The Hill, By Jason M.Brodsky
Wednesday, 12 July 2017
The fight to eject the Islamic State in Iraq and Syria (ISIS) from Mosul — the terror group’s last stronghold in Iraq — has demonstrated that Prime Minister Haider al-Abadi’s government can be a proven counterterrorism partner in rolling back ISIS gains. Beyond this immediate goal, the Trump administration must turn its attention to three key governance issues that will determine Baghdad’s future beginning the day after it reclaimed Iraq’s second largest city:
- Stanching Iranian influence at the highest levels of government;
- Restraining powerful Shiite militias, also known as Popular Mobilization Units (PMUs); and
- Empowering Sunni elements within the Iraqi security architecture.
Failing to curb Iranian meddling risks replanting the seeds that gave rise to the ISIS onslaught.
Iran considers Iraq its own “near-abroad:” a pliant and vulnerable country upon which Tehran can project its power and protect its interests. To dominate the political scene inside Iraq, the mullahs employ a combination of money, matériel, and manpower, namely through Iran’s Islamic Revolutionary Guard Corps (IRGC) operatives and Shiite militias. Underscoring how embedded Iran is in the Iraqi government’s architecture, Iraq’s own interior minister, Qasim Mohammad Jalal al-Araji, is an IRGC-trained member of the Badr Organization — Iran’s oldest Iraqi proxy. Additionally, Iraq’s Iran-backed vice president, Nouri al-Maliki — rumored to be attempting a political comeback—recently proclaimed that Tehran alone assisted Iraq in its hour of need fighting ISIS.
To halt Iranian expansionism, the Trump administration must help Iraq ensure its officials are loyal to Baghdad rather than Tehran. One structural fix would be to push the Abadi government to follow through on its vow to abolish its system of dual vice presidents and deputy prime ministers. Last October, the Iraqi Supreme Court overturned on procedural grounds Prime Minister Abadi’s landmark reform package, which included the dissolution of these honorary — yet powerful — offices. The reform is important because it would decrease the political space — and platform — for sectarian saboteurs and political spoilers like Maliki who has routinely undermined Abadi, most recently being the driving force in the axing of two cabinet ministers.
Secondly, doubling down on Shiite militias is paramount. U.S. officials estimate that Iraq has as many as 80,000 Iran-backed Shiite fighters on the ground. These militias — known collectively as the PMUs — have bolstered frequently beleaguered Iraqi army contingents in efforts to clear ISIS strongholds, particularly in Ramadi, Fallujah, and Baiji. Unfortunately, the militiamen also have a bloody sectarian track record.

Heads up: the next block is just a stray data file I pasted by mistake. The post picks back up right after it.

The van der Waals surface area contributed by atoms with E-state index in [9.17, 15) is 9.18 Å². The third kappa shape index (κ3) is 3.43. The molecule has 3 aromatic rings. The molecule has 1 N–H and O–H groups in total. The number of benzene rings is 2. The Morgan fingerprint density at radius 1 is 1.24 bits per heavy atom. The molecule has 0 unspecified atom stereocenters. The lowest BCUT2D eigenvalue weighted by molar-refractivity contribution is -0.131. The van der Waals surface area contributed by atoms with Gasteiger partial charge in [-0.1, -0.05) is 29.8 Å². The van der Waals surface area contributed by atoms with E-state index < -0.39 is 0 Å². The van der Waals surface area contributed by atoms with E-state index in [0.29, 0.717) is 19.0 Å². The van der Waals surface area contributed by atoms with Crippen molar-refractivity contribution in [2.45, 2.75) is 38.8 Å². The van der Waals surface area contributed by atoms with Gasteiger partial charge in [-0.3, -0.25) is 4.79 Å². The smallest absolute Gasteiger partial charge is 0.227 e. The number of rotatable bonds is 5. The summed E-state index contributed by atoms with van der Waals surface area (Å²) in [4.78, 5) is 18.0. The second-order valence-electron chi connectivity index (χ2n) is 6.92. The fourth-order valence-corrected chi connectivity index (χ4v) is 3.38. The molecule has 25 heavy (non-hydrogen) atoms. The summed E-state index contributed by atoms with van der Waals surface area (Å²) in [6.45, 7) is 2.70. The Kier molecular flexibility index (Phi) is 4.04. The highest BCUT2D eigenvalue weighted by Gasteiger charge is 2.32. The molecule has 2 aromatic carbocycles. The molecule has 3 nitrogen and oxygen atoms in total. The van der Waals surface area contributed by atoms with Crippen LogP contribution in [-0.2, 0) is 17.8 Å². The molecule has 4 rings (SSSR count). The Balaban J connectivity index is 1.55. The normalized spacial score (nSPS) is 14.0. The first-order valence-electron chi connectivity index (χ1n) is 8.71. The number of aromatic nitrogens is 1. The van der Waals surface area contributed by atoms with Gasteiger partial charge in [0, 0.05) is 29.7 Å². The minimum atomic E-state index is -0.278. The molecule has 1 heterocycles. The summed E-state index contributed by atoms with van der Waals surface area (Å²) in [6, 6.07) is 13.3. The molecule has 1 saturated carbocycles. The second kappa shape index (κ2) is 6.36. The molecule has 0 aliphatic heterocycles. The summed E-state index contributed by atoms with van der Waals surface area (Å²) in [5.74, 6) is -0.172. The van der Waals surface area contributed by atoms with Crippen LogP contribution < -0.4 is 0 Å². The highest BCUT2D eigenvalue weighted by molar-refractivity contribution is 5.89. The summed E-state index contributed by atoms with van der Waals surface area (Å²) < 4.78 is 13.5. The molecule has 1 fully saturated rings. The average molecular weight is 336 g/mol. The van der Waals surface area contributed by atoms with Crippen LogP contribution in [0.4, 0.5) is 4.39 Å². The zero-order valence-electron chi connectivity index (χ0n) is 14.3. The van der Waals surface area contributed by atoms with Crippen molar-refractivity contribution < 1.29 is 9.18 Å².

According to the Institute for the Study of War, Asa’ib Ahl al-Haq, one of Iran’s Shiite brothers-in-arms in Iraq, has claimed responsibility for more than 6,000 attacks against U.S. soldiers since 2006. In January, Amnesty International found that the militias are using U.S. arms provided by the Iraqi government to commit war crimes, including tanks, combat vehicles, grenade launchers, and small arms. Prime Minister Abadi has attempted to rein in the PMUs, with his government passing legislation last November (over widespread Sunni objections), which would officially classify the PMUs as an “independent” arm of the Iraqi army reporting to the prime minister. He also endeavors to merge the existing Shiite militias with Sunni forces.
The PMU law legitimizes Shiite militias, some of which are designated terrorist organizations — for example, Katai’b Hezbollah by the United States and the Badr Organization by the United Arab Emirates. In order to prevent the conditions which gave rise to ISIS — Shiite death squads, disappearances, and torture to name a few — the Trump administration should persuade the prime minister to better integrate the PMUs into the existing military and police structures, rather than give them parallel status within the Iraqi army. Such independent standing risks undermining the integrity of the Iraqi state — consider that Mahdi al-Muhandis, the deputy commander of the PMUs who is a close ally of the Iranians, recently dubbed the dissolution of the PMUs a “big crime” that would not be “possible even if (the decision) was signed by the head of government.”
At the same time, the White House should persuade the Iraqis to adopt long-stalled legislation creating a national guard. In February 2015, the Iraqi cabinet approved a draft law creating such a force to provide Iraqi Sunnis especially a sense of protection. The guard would be a force that’s locally based, answerable to the respective provincial governments, and only then the prime minister.
Not offering more autonomy to Sunni provinces risks more instability. We’ve seen this play out before in 2008, when then-Prime Minister al-Maliki essentially disbanded the Sunni Awakening Movement and its 50,000 strong fighters after they successfully crushed al-Qaeda at the local level. After promising to assimilate a quarter of the members into the army and to provide other employment opportunities to the rest, Sunni tribes saw no tangible results, fueling their alienation. Security for the Sunni minority is essential, and the creation of a national guard would be a step in the right direction.
The Trump administration must push for real reforms, otherwise a repeat of Iraq’s sad history will result. American firepower is vital, but dissolving excess offices, restraining PMUs, and empowering Sunnis will be just as important to rebuilding Iraq as a trusted ally.